October 6, 2015

Not A Market For Speculation And Overpricing

The Globe and Mail reports from Canada. “Real estate buyers in Toronto appear to be treading more cautiously into the fall market – especially compared with the excessive bidding that took place in the city last spring. Chander Chaddah, a real estate agent with Sutton Group-Associates Brokerage Inc., listed two houses recently; one sold on offer night and the other didn’t. The one that didn’t sell is a three-storey semi-detached house, which has an asking price of $1,249,900, is the type of large, renovated family home that often attracts a crowd of bidders, he says. ‘The offer date came and went,’ he says, adding that several other houses in the same area remained on the market after the official deadline for bids.”

“Diana Petramala, an economist with Toronto-Dominion Bank, says some of the momentum has come out of the Bank of Canada’s interest rate cuts, which fuelled so much of the buying in the spring. ‘There’s little left in the form of a driver for housing demand,’ Ms. Petramala says.”

The Langley Advance. “The craze for housing in Langley began this summer with bidding wars for houses, and it wound down with people camping out for more than a week to catch coveted condos. Most of the people there were hoping to snag a condo for themselves, or for a family member. But others were there as paid placeholders. Calvin Adams had just moved to the Lower Mainland from Prince George when he spotted an ad on Craigslist looking for someone to sit in line for $200 a day for four days to secure a spot. ‘They don’t line up for anything up there, especially not a condo,’ said Adams.”

The Global News. “Home sales in Saskatoon were sluggish during September, according to the Saskatoon Region Association of Realtors (SRAR). Sales were off 16 per cent compared to a year ago and are down 12 per cent for the year. SRAR CEO Jason Yochim was optimistic, but he offered a word of caution. ‘This is not a market for speculation and overpricing.’”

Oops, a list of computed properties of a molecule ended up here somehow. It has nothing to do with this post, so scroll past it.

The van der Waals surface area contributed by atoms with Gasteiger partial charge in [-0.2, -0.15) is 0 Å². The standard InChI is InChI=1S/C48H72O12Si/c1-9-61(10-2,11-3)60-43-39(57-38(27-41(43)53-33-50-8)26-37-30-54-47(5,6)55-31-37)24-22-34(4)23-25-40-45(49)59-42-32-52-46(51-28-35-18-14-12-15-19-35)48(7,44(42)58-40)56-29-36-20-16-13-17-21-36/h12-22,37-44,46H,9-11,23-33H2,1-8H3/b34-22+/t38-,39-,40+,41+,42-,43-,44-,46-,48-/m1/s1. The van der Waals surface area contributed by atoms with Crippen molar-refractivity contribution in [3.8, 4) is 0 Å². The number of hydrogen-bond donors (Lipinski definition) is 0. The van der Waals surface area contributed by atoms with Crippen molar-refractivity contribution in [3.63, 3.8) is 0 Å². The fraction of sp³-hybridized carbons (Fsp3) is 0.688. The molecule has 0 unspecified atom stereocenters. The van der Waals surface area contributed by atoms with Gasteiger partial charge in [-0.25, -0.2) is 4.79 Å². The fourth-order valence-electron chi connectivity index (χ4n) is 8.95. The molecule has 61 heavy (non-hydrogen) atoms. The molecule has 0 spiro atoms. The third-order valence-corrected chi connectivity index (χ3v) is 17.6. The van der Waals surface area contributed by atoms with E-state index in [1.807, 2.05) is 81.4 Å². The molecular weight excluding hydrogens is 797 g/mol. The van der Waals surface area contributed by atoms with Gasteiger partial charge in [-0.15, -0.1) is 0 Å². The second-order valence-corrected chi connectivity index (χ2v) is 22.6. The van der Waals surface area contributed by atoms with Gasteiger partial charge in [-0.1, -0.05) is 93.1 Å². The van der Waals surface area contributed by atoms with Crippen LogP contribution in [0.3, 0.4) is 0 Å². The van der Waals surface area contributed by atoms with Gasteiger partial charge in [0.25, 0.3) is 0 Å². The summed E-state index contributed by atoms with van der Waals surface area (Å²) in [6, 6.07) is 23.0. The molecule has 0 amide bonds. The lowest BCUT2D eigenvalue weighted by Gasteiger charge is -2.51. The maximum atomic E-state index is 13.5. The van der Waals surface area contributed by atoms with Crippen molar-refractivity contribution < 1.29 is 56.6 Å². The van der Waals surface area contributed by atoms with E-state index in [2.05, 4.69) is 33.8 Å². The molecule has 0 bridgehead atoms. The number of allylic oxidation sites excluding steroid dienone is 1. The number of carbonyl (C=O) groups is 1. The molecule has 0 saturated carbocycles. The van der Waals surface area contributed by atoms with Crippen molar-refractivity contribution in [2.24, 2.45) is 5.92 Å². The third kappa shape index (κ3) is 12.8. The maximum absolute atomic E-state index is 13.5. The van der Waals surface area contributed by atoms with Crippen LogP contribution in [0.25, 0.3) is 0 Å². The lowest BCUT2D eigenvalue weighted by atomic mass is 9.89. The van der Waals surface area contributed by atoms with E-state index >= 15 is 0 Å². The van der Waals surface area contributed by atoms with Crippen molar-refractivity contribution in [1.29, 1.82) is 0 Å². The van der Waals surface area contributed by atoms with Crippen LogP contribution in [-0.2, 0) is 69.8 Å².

“The drop in sales compared to listings has tilted the landscape from a balanced to a buyer’s market, making it more challenging for sellers to see offers close to their asking price. Inventory levels remain elevated, with just over 2,000 properties available. Many are new homes and condo units and Yochim expects to ’see vacant condo units hit the rental market.’”

The Calgary Herald. “Calgary MLS residential sales fell well below five-and 10-year averages through September. CREB president Corinne Lyall said while inventory levels are elevated, the number of properties on the market remains well below the highs of the previous economic downturn in 2008/09. ‘There is no question that we have seen a shift in our local housing market conditions, but it needs to be put in perspective,’ she said.”

“The average number of days it is taking to sell homes has risen from 31 last year to 40 this year. Ann-Marie Lurie, CREB’s chief economist, said a sales to new listings ratio of 50 per cent implies that for every 10 new listings five are being sold.”

The Edmonton Sun. “House sales are trending down in Edmonton but it’s not a complete horror story — more of a Goldilocks tale. Geneva Tetreault, chair of the Realtors Association of Edmonton, said those looking to downsize from larger homes, as well as growing young families in need of more space than a condo, have looked to the mid-level homes and have found a relative glut of choices.”

“‘In the boom, when we saw a lot of new construction, we saw a lot of that style of home being built and since then we’ve seen that continue. So those homes are now becoming available for resale as well,’ said Tetreault.”

“For Canadians who already own property in the U.S. Sunbelt, their accommodation expenses are fixed, but many other related expenditures are not. Steve and Liz McQuaid (they’ve asked for pseudonyms, not wanting to advertise that their Southwestern Ontario home sits empty for months each year) are reminded of this when they pay their Florida condo fees each quarter. ‘It takes more and more Canadian money to pay the U.S. fee,’ says Mr. McQuaid.”

“The United States is already seeing a decline in the number of houses sold to international buyers. According to the 2015 Profile of Home Buying Activity of International Clients report, published by the U.S. National Association of Realtors, there has been a 10-per-cent decline in homes sold between 2014 and 2015. Seventy-five per cent of Realtors reported to the NAR that the strong U.S. dollar has had an impact on their sales numbers.”

Bits Bucket for October 6, 2015

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